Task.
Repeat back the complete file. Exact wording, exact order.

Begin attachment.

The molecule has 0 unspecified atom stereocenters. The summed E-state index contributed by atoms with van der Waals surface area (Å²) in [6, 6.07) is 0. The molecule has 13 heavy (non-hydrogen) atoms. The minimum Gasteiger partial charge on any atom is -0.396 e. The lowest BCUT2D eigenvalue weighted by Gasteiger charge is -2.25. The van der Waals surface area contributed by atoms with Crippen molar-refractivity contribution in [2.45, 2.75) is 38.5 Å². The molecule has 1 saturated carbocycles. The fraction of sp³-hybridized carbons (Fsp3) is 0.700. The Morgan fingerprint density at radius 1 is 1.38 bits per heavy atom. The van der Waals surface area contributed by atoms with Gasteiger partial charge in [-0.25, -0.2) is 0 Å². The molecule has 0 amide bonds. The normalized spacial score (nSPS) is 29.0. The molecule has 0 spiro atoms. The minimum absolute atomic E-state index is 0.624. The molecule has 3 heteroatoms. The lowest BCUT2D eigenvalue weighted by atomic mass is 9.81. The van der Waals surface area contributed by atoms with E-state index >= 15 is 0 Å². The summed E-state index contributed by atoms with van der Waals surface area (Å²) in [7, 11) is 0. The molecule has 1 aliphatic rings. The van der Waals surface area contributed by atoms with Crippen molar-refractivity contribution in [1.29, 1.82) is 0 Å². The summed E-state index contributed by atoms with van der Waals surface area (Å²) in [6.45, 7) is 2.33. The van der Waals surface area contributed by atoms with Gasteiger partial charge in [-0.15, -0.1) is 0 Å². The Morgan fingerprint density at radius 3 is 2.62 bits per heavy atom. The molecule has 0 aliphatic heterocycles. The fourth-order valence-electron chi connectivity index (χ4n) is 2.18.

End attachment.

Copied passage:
The molecule has 0 unspecified atom stereocenters. The summed E-state index contributed by atoms with van der Waals surface area (Å²) in [6, 6.07) is 0. The molecule has 13 heavy (non-hydrogen) atoms. The minimum Gasteiger partial charge on any atom is -0.396 e. The lowest BCUT2D eigenvalue weighted by Gasteiger charge is -2.25. The van der Waals surface area contributed by atoms with Crippen molar-refractivity contribution in [2.45, 2.75) is 38.5 Å². The molecule has 1 saturated carbocycles. The fraction of sp³-hybridized carbons (Fsp3) is 0.700. The Morgan fingerprint density at radius 1 is 1.38 bits per heavy atom. The van der Waals surface area contributed by atoms with Gasteiger partial charge in [-0.25, -0.2) is 0 Å². The molecule has 0 amide bonds. The normalized spacial score (nSPS) is 29.0. The molecule has 0 spiro atoms. The minimum absolute atomic E-state index is 0.624. The molecule has 3 heteroatoms. The lowest BCUT2D eigenvalue weighted by atomic mass is 9.81. The van der Waals surface area contributed by atoms with E-state index >= 15 is 0 Å². The summed E-state index contributed by atoms with van der Waals surface area (Å²) in [7, 11) is 0. The molecule has 1 aliphatic rings. The van der Waals surface area contributed by atoms with Crippen molar-refractivity contribution in [1.29, 1.82) is 0 Å². The summed E-state index contributed by atoms with van der Waals surface area (Å²) in [6.45, 7) is 2.33. The van der Waals surface area contributed by atoms with Gasteiger partial charge in [-0.15, -0.1) is 0 Å². The Morgan fingerprint density at radius 3 is 2.62 bits per heavy atom. The molecule has 0 aliphatic heterocycles. The fourth-order valence-electron chi connectivity index (χ4n) is 2.18.